- Provides information and advice about practices that will maximize the likelihood that diverse, well-qualified candidates will be identified, and, if selected for offers, recruited, retained, and promoted at U-M.
- Prepares participants to implement best practices
Learn to spot bias in letters and evaluations
The literature shows that letters of recommendation for women (and people of color) frequently contain hedges, faint praise, doubt raisers, irrelevancies and grindstone adjectives rather than standout adjectives.
- “She is a … devoted wife and mother of two children who manages these responsibilities efficiently, so that she can achieve the scholarship she desires.”
- “She is very polite, modest, and has a very sweet character.”
- “Over the past few years, she has learned to balance her intensity with more fun.”
You can push against this. If someone on a hiring committee says a candidate “isn’t ready” for the position, ask why. What evidence does the speaker have to support this conclusion? What we too often hear is: “He is ready for the next challenge;” “She doesn’t have enough experience.”
Define criteria in advance
Before you start considering particular candidates for a leadership position, talk about and write down specific evaluation criteria to articulate what you’re actually looking for. What skills must they have, and what others can they develop on the job? Recognize that there are multiple paths to leadership positions – what matters are the skills and talents they would bring, not necessarily how they acquired them. If you don’t set criteria in advance, it can be easy to look at some CVs and fall into a “this feels like the right one” trap. Once you’ve set criteria, use a rubric like this candidate evaluation tool (.docx download) to evaluate candidates.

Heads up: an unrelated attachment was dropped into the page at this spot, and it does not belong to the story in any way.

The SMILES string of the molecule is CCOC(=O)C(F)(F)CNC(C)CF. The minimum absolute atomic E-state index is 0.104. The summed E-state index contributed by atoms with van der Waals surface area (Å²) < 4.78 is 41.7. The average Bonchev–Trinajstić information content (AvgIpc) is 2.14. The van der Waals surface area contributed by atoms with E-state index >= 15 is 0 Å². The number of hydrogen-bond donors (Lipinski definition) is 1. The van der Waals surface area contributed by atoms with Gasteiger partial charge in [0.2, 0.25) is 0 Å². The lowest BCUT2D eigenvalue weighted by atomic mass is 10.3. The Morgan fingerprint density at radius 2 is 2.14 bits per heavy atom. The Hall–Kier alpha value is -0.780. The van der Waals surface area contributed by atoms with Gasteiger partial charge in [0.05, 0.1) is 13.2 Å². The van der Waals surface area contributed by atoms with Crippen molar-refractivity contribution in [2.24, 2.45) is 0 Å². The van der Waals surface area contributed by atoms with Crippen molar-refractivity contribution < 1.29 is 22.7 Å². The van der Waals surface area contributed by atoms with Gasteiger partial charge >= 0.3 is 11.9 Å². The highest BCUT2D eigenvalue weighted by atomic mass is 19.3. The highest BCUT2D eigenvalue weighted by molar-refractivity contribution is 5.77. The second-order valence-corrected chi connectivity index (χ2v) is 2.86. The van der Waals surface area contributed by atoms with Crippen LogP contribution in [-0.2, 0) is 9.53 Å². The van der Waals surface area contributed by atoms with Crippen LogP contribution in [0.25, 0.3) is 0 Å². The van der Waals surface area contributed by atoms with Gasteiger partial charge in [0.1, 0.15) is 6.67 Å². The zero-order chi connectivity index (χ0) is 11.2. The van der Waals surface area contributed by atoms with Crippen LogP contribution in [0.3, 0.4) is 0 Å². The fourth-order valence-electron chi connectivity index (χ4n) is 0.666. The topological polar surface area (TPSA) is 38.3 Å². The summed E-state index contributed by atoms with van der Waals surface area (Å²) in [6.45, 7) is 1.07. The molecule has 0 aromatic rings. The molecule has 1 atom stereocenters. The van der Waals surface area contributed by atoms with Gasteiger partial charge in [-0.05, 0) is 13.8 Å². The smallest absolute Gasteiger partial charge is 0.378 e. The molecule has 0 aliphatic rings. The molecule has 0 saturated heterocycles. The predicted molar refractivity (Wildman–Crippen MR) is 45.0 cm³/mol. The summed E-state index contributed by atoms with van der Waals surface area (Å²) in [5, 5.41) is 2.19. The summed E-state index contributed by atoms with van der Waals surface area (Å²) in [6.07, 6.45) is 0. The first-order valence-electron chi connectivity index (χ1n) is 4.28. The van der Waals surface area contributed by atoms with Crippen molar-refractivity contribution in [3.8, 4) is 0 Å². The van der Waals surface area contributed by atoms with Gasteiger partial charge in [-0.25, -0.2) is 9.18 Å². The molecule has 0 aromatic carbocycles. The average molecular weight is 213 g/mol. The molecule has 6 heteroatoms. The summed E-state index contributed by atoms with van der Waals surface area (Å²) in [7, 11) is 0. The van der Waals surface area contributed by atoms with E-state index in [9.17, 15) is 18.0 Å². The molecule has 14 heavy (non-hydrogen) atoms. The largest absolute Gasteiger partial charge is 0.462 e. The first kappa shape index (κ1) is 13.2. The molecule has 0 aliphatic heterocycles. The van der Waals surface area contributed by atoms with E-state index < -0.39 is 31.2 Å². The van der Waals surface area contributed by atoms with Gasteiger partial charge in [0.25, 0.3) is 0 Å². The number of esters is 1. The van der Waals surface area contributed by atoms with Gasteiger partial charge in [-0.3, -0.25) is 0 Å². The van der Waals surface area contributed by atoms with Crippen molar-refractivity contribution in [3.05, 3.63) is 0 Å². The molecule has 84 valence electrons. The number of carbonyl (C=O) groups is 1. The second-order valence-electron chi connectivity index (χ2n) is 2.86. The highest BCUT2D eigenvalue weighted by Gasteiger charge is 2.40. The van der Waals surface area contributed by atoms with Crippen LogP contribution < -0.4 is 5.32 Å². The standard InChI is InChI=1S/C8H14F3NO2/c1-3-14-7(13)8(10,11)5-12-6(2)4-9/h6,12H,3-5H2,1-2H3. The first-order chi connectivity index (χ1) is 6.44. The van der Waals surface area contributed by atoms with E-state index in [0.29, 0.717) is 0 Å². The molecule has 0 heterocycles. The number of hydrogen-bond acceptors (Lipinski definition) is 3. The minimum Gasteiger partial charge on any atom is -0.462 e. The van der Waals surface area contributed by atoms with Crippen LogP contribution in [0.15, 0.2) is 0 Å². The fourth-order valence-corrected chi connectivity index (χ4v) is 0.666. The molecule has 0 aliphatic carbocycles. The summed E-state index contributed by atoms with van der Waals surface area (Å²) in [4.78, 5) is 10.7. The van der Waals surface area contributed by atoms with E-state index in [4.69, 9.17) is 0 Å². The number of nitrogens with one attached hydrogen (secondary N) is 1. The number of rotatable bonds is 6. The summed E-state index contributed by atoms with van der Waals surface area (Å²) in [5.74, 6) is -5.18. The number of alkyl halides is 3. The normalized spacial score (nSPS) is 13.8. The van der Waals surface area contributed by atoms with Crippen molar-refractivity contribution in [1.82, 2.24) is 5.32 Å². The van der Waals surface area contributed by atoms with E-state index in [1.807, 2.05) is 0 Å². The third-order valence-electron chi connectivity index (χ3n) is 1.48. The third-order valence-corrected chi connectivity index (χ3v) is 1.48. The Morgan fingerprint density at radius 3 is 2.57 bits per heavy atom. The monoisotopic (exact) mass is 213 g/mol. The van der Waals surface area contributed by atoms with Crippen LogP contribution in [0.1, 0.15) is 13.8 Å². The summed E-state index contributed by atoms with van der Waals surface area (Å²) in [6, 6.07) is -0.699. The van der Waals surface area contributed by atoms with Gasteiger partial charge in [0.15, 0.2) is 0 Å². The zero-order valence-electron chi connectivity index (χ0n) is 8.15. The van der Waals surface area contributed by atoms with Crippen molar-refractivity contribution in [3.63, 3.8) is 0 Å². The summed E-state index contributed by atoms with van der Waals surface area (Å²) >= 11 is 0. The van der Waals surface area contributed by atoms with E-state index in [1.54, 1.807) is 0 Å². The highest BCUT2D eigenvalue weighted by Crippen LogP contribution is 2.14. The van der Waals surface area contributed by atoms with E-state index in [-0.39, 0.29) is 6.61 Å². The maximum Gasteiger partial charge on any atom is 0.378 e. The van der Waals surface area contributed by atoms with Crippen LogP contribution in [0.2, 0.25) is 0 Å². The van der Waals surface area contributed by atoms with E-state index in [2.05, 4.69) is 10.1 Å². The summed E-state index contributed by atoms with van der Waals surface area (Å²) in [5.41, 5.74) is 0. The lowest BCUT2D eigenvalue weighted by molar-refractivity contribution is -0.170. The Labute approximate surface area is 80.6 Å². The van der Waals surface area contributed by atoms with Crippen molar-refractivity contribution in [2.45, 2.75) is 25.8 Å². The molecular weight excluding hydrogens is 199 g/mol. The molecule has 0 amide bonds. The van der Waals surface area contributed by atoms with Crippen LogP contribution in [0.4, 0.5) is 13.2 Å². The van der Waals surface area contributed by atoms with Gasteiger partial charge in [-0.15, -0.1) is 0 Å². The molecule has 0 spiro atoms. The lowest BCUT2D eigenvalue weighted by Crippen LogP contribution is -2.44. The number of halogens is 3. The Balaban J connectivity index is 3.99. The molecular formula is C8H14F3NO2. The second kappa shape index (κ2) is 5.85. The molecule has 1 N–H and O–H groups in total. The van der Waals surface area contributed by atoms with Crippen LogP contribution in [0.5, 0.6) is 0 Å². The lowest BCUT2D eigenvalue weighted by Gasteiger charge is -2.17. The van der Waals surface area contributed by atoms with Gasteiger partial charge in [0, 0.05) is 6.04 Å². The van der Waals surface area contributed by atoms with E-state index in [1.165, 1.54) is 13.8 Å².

Cultivate leaders by ensuring equal access to mentors
An organization’s next leaders don’t come out of thin air. Over years, or decades, they get experience and advice that propels them to the top jobs. But if men have more access to good mentors than women do, that only sustains the gender disparities of the past. Our first climate survey confirmed that men in engineering tended to have more mentors than women did. Here’s how we’ve counteracted that:
We provide all new untenured tenure-track professors with a launch committee of four senior faculty members – including the department chair – that meets with them monthly during their first year. These committees address all kinds of issues – setting up a lab, recruiting students, teaching concerns, funding. Not only does this help new faculty members get a strong start, it’s also the beginning of their professional network of collaborators and mentors at Michigan.
We created “engineering salons” as venues for sharing information about how the university and college work. A salon might, for example, explore what the College of Engineering Executive Committee does, the value of being on such a committee, the steps involved in getting on it and the work involved in serving. We found that once more women had this information, they were more likely to be interested in different leadership opportunities.
Some women with decades of experience in engineering may hesitate to apply for the top leadership jobs, doubting that they would be treated fairly if they put themselves forward. In hiring leaders, it is important to actively recruit great candidates. Our dean personally approached several professors – male and female – to encourage them to apply for leadership positions – in some cases a year before they became open. Several women commented that this small gesture sent the message that they would be taken seriously.
Don’t make assumptions
When recruiting, you may have an assumption that she isn’t really interested, or that it is so obviously a good job that you don’t have to do any convincing/recruiting. But that’s a bias. Faculty members turn down leadership positions, even ones you think are terrific opportunities.